Youth groups like the Muslim Youth Brotherhood were in charge of “active campaigning,” such as holding youth assemblies and rallies. 

To ensure they had the votes, UBJP organized volunteers “down to the precinct-level.”

By November 2018, at least 98% of Cotabato City youth knew about the BOL, according to a survey by non-government group International Alert Philippines.

Message of hope vs fear

The other side, however, was not giving up without a fight.

All over the city, posters reading “No to BOL! No to fake promises!” were posted beside pro-BOL posters. (READ: As Bangsamoro vote nears, tensions rise in Cotabato City)

The formidable champion of the “no” vote was none other than popular mayor Cynthia Guiani  who commanded the loyalty of most barangay captains.

We spoke with residents who, on condition of anonymity, admitted that their barangay captains used their position to create an atmosphere where voting in favor of inclusion would be unacceptable.

“It actually happened where barangay officials would make their presence felt and convince people through their position, on how to vote,” said Bangsamoro Transition Commission member Raissa Jajurie, a Cotabato City resident.

Guiani held press conferences where she said the city does not need BARMM and could be worse off under the fledgling regional government. She’s accused the MILF of harassing “no” voters and bringing in “outsiders” to intimidate residents.

To counter this messaging, BOL supporters said they focused on cultivating hope about what the law had the power to do.

There were also groups focused on social media messaging and campaigning. 

“We put in the message of hope as against fear. We emphasized the need for change and a certain future rather than the status quo and uncertainty,” said Sinarimbo.

To respond to the accusation of BOL’s “fake promises,” Jajurie said their groups only had to point to the existence of the law.

Some ways they got their message across was through barangay assemblies, distribution of leaflets with answers to “frequently asked questions,” and radio interviews.

They reached out to Muslim communities specifically through khutba or sermons in mosques.

GREEN FOR 'YES.' Those who want Cotabato City in the BARMM wear green during a peace assembly. Photo by Red Santos/Office of Senator Miguel Zubiri

Emphasis was made on how the BOL would bring about peace because it addressed historical grievances of the Moros. The greatly expanded powers of the Bangsamoro government and unconditional funding would mean the Bangsamoro people would now more fully govern themselves.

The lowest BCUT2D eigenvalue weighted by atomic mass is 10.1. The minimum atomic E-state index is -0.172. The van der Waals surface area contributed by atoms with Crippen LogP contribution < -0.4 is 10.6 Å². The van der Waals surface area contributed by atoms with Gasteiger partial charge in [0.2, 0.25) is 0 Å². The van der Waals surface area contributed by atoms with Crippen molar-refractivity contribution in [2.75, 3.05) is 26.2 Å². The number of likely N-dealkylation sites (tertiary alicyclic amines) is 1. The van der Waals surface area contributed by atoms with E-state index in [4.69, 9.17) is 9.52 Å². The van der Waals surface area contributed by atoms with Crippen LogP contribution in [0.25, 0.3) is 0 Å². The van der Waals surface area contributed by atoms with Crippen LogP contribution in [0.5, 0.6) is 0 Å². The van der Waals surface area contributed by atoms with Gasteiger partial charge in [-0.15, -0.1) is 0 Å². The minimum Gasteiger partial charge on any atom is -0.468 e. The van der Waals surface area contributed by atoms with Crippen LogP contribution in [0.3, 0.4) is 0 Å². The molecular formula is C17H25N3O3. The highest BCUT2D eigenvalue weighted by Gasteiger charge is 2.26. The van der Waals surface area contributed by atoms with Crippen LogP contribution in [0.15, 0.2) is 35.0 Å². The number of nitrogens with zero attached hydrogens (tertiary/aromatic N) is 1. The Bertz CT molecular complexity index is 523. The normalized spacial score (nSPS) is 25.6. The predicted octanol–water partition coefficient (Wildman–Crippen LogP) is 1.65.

“Addressing historical injustice and reclaiming Cotabato City for the Bangsamoro won over governance and security considerations,” Bacani told Rappler.

Support of Christians, national government

It was also critical that there was real support for the BOL among Christians in Cotabato City. 

This support, said Sinarimbo, played a “very big role” in the “yes” vote victory. 

Retired Cotabato Archbishop Orlando Quevedo, also Mindanao’s first and only cardinal, has been a longtime advocate of a Bangsamoro law. His acknowledgement of the need to address injustices against Muslims of Mindanao have helped bridge the religious divide.

The Christians for Peace Movement has held fora in the city and all over ARMM, allaying fears of Christians that they would lose their rights under the BARMM.

“There were very supportive Catholic groups and leaders who convinced other Catholics that there is nothing to fear in being part of the BARMM. Also, inter-faith efforts were taken by these Catholic leaders to foster understanding, respect, and co-existence between Christians and Muslims,” said Jajurie.

The “yes” vote won by over 11,600 votes in Cotabato City. In Isabela City, where the fight was also heated, the “yes” vote lost by 3,402 votes. Compared to Cotabato City, Catholic Church leaders in Isabela City had been more vocal about opposing BARMM inclusion. 

The support of the national government also played a big role.